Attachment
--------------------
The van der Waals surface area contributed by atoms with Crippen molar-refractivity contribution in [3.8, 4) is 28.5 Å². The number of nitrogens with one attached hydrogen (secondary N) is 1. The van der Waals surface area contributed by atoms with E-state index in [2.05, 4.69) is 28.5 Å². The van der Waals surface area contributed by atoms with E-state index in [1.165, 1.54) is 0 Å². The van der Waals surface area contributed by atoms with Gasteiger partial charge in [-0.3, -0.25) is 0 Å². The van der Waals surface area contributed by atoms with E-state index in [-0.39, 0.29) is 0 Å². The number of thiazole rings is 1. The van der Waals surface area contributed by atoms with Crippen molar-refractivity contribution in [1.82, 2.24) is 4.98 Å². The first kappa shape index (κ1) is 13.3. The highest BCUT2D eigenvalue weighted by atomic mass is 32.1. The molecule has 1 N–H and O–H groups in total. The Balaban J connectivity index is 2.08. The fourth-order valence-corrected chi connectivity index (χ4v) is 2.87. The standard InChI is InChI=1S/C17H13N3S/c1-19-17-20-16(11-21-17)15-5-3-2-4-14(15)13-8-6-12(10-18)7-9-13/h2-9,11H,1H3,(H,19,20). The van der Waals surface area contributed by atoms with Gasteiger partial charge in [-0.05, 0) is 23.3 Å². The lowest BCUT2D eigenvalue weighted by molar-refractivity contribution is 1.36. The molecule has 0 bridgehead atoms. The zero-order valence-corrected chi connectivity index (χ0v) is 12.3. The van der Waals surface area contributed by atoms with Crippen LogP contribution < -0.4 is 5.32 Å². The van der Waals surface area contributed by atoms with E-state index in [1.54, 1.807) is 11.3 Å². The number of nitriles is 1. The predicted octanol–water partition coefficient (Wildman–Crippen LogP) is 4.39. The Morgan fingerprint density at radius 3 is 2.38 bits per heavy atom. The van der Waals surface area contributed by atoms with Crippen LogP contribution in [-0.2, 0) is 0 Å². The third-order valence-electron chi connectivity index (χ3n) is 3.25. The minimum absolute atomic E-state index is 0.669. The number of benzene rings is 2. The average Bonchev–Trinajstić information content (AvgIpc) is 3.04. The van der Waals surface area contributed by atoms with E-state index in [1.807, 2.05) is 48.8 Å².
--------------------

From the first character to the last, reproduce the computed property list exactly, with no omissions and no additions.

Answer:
The van der Waals surface area contributed by atoms with Crippen molar-refractivity contribution in [3.8, 4) is 28.5 Å². The number of nitrogens with one attached hydrogen (secondary N) is 1. The van der Waals surface area contributed by atoms with E-state index in [2.05, 4.69) is 28.5 Å². The van der Waals surface area contributed by atoms with E-state index in [1.165, 1.54) is 0 Å². The van der Waals surface area contributed by atoms with Gasteiger partial charge in [-0.3, -0.25) is 0 Å². The van der Waals surface area contributed by atoms with E-state index in [-0.39, 0.29) is 0 Å². The number of thiazole rings is 1. The van der Waals surface area contributed by atoms with Crippen molar-refractivity contribution in [1.82, 2.24) is 4.98 Å². The first kappa shape index (κ1) is 13.3. The highest BCUT2D eigenvalue weighted by atomic mass is 32.1. The molecule has 1 N–H and O–H groups in total. The Balaban J connectivity index is 2.08. The fourth-order valence-corrected chi connectivity index (χ4v) is 2.87. The standard InChI is InChI=1S/C17H13N3S/c1-19-17-20-16(11-21-17)15-5-3-2-4-14(15)13-8-6-12(10-18)7-9-13/h2-9,11H,1H3,(H,19,20). The van der Waals surface area contributed by atoms with Gasteiger partial charge in [-0.05, 0) is 23.3 Å². The lowest BCUT2D eigenvalue weighted by molar-refractivity contribution is 1.36. The molecule has 0 bridgehead atoms. The zero-order valence-corrected chi connectivity index (χ0v) is 12.3. The van der Waals surface area contributed by atoms with Crippen LogP contribution < -0.4 is 5.32 Å². The van der Waals surface area contributed by atoms with E-state index in [1.54, 1.807) is 11.3 Å². The number of nitriles is 1. The predicted octanol–water partition coefficient (Wildman–Crippen LogP) is 4.39. The Morgan fingerprint density at radius 3 is 2.38 bits per heavy atom. The van der Waals surface area contributed by atoms with Crippen LogP contribution in [-0.2, 0) is 0 Å². The third-order valence-electron chi connectivity index (χ3n) is 3.25. The minimum absolute atomic E-state index is 0.669. The number of benzene rings is 2. The average Bonchev–Trinajstić information content (AvgIpc) is 3.04. The van der Waals surface area contributed by atoms with E-state index in [1.807, 2.05) is 48.8 Å².